On #8, Houhai Road also divides the area into two different kinds of street life. The older section has concrete sidewalks that connect housing developments with 7 story walk-ups, community park areas with local foliage, and simple (also concrete) benches. The gate between the housing development and the street is a security bar that controls traffic flow in and out of the area. The new section has stylized sidewalks that are embellished with granite and marble at residences. The buildings are over 20 stories, the community park areas landscaped with imported topiary, and the benches ornate designs of iron and wood. The gates are over one story high with faux noble emblems that control pedestrian traffic in and out of the development because cars have a separate entrance that leads to underground parking.

During the day, the older section bustles with ad hoc businesses — soybean milk and steamed bun venders, people sitting on plastic chairs chatting, and various kiosks selling drinks, snacks, and newspapers. In the newer section, all these activities take place indoors and no one uses the public benches because the trees haven’t grown in enough to give shade. At night, in the older section a bbq station sets up and older people play chess. In the newer section, several entrepreneurs have set up roller blade classes for the children of the housing estates.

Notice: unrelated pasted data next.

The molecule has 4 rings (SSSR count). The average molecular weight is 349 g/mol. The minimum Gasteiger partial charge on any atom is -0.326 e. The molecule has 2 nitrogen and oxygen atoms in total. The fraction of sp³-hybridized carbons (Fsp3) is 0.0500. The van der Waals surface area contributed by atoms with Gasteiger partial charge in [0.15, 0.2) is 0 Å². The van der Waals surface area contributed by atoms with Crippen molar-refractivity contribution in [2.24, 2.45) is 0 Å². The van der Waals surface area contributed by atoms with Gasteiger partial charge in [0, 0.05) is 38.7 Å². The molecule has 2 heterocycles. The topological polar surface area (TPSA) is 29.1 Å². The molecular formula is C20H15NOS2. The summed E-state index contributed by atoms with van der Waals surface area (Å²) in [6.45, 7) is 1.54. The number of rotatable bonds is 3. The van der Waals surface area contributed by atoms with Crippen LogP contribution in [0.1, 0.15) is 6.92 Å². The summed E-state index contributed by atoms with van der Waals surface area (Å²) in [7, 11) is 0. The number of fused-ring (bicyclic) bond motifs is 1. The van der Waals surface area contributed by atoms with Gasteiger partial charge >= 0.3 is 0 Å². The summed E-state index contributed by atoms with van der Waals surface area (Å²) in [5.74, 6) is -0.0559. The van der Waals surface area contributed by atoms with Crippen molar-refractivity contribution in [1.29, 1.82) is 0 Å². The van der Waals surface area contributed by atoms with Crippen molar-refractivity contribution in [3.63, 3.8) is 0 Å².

All this to make a simple observation about the ongoing construction of the Houhai Land Reclamation Area — in Shenzhen’s symbolic geography, the reclaimed areas function as a negation of the previous areas. This is not surprising given the SEZ’s historic role as a negation of Maoist space. However, it is important to note the vocabulary through which the ongoing formation of class identities in Shenzhen is expressed. The most recent, the newest is the best, representing the improvement of the past.

In practice, this symbolic geography has depended upon building large projects on unclaimed or reclaimed land. As unclaimed and reclaimed land become increasing scarce, however, this has meant that razing older areas has become the preferred way of creating “new” space. Consequently, these new spaces do not only negate the old symbolically, but increasingly depend razing old neighborhoods and the displacement of poorer residents, so that the negation becomes explicit — you and your type not welcome in the city. At present this logic is most visible and visceral in the urban villages. Nevertheless, here in the older section of #8, we hear the bulldozers on the horizon. More notes and images of the Houhai transformation, here.

海湾村: land locked futures

The Transformation of Shenzhen Villages (沧海桑田深圳村庄30年), Episode 9: Haiwan Village tells the story the Nantou Peninsula and the reclamation of land in Houhai (the southern coast facing Hong Kong) and Qianhai (the northern coast facing Guangzhou). This was the platform from which Hong Kong entered China and Baoan villagers once launched themselves to Hong Kong.